Their third single release, "Searchin' for the Good Times," marked the beginning of an uncomfortable departure for the group. Specifically, the production/management staff sought to squeeze the Pandas natural raw, live sound into what the media was now coining the Bosstown Sound or, "The San Francisco of the East." The result, "Searchin' for the Good Times," was a densely produced record, with horns, snapping whips, and a vaguely psychedelic 'Arabian' fuzz guitar snippet. Al Lawrence laid down the lead vocal track, while the Tokens (of "The Lion Sleeps Tonight" fame) - with Teddy as the only 'token' Panda - sang backup. It simply was not representative of the real Teddy & The Pandas sound. The B-side, "Sunnyside Up," on the other hand, did more accurately reflect the Pandas' live sound.In it, a cleanly produced Teddy Dewart/Billy Corelle composition followed the three-chord uptempo rock pattern that had made them a legend at the start of their career. Teddy & The Pandas final single, "The Lovelight" - with its rhythm and blues feel, tough vocals, and nasty guitar riffs - also projected the Pandas at their natural best.
Yet, the concept of a new
"Bosstown Sound" continued to excite record company executives,
resulting in their scurrying throughout the East, looking for their piece
of the "next big thing." While ultimately it became evident that
"Bosstown Sound" was a meaningless phrase, at the time it
generated recording contracts for countless bands. In the midst of this
sudden interest, the Pandas began shopping around for a new label. Capitol
Records had wanted the Pandas to do an album but, with only a few original
songs, they signed the group and added several writers to help finish the
project. Unfortunately the team that put the Teddy and the Pandas' album
together had recently completed another album, "The Cambridge Concept
of Timothy Clover." It was another so-called "Bosstown
Sound" album for Tower Records. But, the Timothy Clover album, a mild
mix of pop and psychedelia, had stiffed on the charts. Yet, the production
pushed ahead, and saddled the Pandas' album with the same pop/psychedelic
blend. "That really was not our sound," says Pandas drummer
Jerry Labrecque. "Our sound was straight rock and roll, with a real
emphasis on tight rhythm between drums, bass, and guitar. But that was an
era when music was changing, "Labrecque says. "They tried a few
Beatle tricks, using tape echo, tape reversal, and adding things that
never really worked for us." Lead singer, Al Lawrence, was also
dissatisfied. "Because of poor production, we were one of those
groups that was always better live than in the studio," he says.
"Somebody always told us what to do and it would be terrible, It
didn't work. But under the terms of the contract, they had the veto power,
and we simply did as they said. I think that if we had produced our own
records from the start, we would have had far more success."
In 1967, The Pandas released "Basic Magnetism," an album containing ten songs. Bobby Weinstein, a Capitol Records songwriter/arranger (who had himself written "Going Out Of My Head" and "I'm On the Outside Looking In" for Little Anthony and The Imperials), contributed two songs, and assisted with the arrangements. Lenny Petze co-wrote three of the tunes (Petze later made a name for himself as Cyndi Lauper's executive producer.). Finally, The Pandas wrote only three songs for their only album. Teddy Dewart and Billy Corelle composed "Running from Love," a rocker that most closely approximated the real Pandas sound. Like "Searchin' for the Good Times," "Raspberry Salesman," a Teddy Dewart/Billy Corelle/Al Lawrence/Bruce Patch endeavor, had all the earmarks of forced psychedelia.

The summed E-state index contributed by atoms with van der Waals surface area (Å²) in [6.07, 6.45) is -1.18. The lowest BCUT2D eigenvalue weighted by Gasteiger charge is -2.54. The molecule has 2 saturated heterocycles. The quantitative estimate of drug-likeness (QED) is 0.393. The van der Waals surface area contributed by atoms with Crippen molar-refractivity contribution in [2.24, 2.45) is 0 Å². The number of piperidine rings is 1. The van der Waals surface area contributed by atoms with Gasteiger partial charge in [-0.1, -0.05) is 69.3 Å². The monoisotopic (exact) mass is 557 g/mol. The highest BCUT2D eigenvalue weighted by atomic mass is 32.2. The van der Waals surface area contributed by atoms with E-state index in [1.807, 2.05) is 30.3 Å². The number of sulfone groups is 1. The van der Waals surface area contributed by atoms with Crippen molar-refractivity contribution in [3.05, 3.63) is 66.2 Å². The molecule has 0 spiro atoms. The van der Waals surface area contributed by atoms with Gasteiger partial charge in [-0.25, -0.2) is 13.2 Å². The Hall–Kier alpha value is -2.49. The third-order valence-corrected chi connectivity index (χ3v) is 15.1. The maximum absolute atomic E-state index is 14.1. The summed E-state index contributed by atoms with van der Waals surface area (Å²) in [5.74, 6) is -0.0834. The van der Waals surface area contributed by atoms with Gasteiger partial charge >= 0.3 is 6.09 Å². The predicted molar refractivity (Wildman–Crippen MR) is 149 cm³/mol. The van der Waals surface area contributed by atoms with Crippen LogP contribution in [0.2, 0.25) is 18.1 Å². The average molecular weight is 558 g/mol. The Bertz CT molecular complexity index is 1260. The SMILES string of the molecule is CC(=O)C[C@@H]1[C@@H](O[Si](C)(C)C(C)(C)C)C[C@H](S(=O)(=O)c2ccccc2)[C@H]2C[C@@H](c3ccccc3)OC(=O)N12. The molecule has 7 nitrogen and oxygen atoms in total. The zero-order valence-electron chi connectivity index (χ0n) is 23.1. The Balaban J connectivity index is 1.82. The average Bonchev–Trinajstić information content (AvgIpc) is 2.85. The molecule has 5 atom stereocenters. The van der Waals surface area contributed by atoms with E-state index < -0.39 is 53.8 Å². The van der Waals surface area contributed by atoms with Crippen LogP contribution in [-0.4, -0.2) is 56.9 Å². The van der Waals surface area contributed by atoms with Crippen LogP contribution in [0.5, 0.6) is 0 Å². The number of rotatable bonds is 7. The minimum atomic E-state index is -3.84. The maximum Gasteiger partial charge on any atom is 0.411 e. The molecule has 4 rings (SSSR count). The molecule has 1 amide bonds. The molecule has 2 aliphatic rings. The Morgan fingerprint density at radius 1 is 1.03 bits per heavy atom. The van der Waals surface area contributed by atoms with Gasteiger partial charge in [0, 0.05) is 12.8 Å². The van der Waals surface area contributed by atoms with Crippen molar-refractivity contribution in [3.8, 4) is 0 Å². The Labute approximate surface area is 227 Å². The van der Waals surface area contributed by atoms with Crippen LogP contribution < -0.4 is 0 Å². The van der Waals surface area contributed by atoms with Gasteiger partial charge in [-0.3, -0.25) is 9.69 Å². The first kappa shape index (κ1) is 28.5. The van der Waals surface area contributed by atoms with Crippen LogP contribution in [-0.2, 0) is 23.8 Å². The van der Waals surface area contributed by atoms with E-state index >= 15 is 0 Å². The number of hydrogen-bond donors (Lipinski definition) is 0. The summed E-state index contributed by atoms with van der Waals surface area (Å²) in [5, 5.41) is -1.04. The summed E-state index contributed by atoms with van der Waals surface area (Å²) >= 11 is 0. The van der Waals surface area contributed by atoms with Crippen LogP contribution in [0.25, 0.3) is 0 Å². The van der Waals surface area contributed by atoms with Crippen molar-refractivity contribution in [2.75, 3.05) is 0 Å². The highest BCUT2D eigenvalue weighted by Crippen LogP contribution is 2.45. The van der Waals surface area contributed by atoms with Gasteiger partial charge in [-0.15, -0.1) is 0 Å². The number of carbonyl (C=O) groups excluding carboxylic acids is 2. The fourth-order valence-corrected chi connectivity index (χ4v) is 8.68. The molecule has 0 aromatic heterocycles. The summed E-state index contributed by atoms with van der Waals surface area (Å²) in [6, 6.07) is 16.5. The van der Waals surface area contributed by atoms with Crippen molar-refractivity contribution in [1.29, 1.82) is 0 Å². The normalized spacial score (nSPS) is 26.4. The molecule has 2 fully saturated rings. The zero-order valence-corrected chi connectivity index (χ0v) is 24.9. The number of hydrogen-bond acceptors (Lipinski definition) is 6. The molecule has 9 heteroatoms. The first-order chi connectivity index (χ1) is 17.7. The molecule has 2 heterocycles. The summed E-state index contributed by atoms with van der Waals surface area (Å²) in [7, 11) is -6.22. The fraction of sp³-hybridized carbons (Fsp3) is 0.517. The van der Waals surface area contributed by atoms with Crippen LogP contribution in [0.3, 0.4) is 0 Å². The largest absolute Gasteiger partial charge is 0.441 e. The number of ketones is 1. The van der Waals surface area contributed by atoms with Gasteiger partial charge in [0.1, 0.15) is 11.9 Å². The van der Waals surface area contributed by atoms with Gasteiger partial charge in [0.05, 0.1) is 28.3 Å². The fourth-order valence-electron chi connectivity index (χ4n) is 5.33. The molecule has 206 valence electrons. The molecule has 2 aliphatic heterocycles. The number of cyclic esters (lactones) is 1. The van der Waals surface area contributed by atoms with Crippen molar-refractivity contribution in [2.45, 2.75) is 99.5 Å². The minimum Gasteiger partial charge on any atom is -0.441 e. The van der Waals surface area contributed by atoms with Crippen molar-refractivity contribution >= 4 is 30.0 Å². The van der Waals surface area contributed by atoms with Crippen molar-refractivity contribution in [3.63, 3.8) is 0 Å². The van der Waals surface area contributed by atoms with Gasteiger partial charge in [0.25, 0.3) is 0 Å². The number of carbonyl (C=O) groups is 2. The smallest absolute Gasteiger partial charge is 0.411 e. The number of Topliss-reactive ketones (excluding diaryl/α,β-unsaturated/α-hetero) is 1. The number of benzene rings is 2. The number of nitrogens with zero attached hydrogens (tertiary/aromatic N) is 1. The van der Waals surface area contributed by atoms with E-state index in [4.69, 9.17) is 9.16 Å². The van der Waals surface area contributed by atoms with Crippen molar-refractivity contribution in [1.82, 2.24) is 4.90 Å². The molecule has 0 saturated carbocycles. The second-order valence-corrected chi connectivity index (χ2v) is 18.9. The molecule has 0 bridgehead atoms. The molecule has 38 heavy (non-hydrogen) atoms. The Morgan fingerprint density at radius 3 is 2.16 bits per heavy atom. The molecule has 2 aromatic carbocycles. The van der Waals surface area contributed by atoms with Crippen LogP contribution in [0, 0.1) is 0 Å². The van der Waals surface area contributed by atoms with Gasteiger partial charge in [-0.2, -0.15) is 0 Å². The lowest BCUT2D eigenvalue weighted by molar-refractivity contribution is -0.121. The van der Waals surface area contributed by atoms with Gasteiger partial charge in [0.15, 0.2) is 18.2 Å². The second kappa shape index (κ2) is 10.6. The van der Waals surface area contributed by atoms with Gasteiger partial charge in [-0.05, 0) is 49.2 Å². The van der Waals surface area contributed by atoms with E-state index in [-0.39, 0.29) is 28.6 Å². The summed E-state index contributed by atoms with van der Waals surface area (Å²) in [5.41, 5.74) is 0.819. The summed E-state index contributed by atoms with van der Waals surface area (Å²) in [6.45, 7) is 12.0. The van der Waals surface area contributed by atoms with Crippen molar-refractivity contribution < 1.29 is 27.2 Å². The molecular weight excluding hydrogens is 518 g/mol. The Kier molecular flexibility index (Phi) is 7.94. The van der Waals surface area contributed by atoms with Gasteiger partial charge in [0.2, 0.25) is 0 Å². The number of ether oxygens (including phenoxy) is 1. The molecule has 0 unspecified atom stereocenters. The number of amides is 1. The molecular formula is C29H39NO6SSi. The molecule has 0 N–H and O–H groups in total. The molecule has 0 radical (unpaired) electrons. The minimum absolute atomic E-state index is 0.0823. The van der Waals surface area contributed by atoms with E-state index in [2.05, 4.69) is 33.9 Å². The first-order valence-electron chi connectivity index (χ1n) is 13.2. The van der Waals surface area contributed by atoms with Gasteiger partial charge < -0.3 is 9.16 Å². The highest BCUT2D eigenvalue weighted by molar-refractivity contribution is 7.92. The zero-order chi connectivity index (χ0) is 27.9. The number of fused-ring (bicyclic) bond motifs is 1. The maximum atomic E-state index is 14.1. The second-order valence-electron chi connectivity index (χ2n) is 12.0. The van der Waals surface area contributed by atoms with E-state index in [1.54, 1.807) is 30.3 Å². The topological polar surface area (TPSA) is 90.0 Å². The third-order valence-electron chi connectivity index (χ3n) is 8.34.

Though Teddy Dewart had left the Pandas to pursue a doctorate in psychology prior to the album sessions in 1967, he did contribute significantly to them. Billy Corelle points out that, while the liner notes list him simply as "guest artist," Teddy was present throughout and did a lot of work on the album. "His replacement, Paul Rivers, had studied at the Berkeley School of Music and played blues, jazz, and rock. Paul did all the leads, but Teddy did a lot of the guitar backups. He also did some vocals and played keyboard." In fact, one of the cuts, "At the Debutantes' Ball," represented one minute plus of pure filler, but has an interesting tale behind it. "They wanted one more thing on that side," says Billy Corelle, "only it had to be short. Teddy came up with this thing. When Teddy was in the band, we used to do a lot of debutante coming-out parties with The Lester Lanin Orchestra. Teddy got this idea about a debutante ball spoof." Symbolically, Teddy's last sound on the track was a 'raspberry' ... perhaps indicative of the group's sense of utter disappointment with their management/production team's lack of connection to their real sound. The Pandas belonged to an earlier, post-Beatles, rock and roll, and rhythm and blues scene. Thus, the psychedelic pop of "Basic Magnetism" bore little resemblance to the band's true style. It is ironic that the Pandas only album, a reflection of their management's response to the "Bosstown" hype, should have miscast them so effectively.
The Teddy & The Pandas legacy lasted all of 5 years, yet left a mark on the '60's New England music scene that few can rival. On October 7, 1983, after nearly 15 years apart, all five Pandas gathered for a special reunion show where they had begun, in Danvers, Massachusetts. They drew an overflow crowd, and were asked back for still another sold-out show the following spring. That was to be the last performance for one of New England's most important rock and roll bands. As the history books say, it was the end of an era.
Or was it?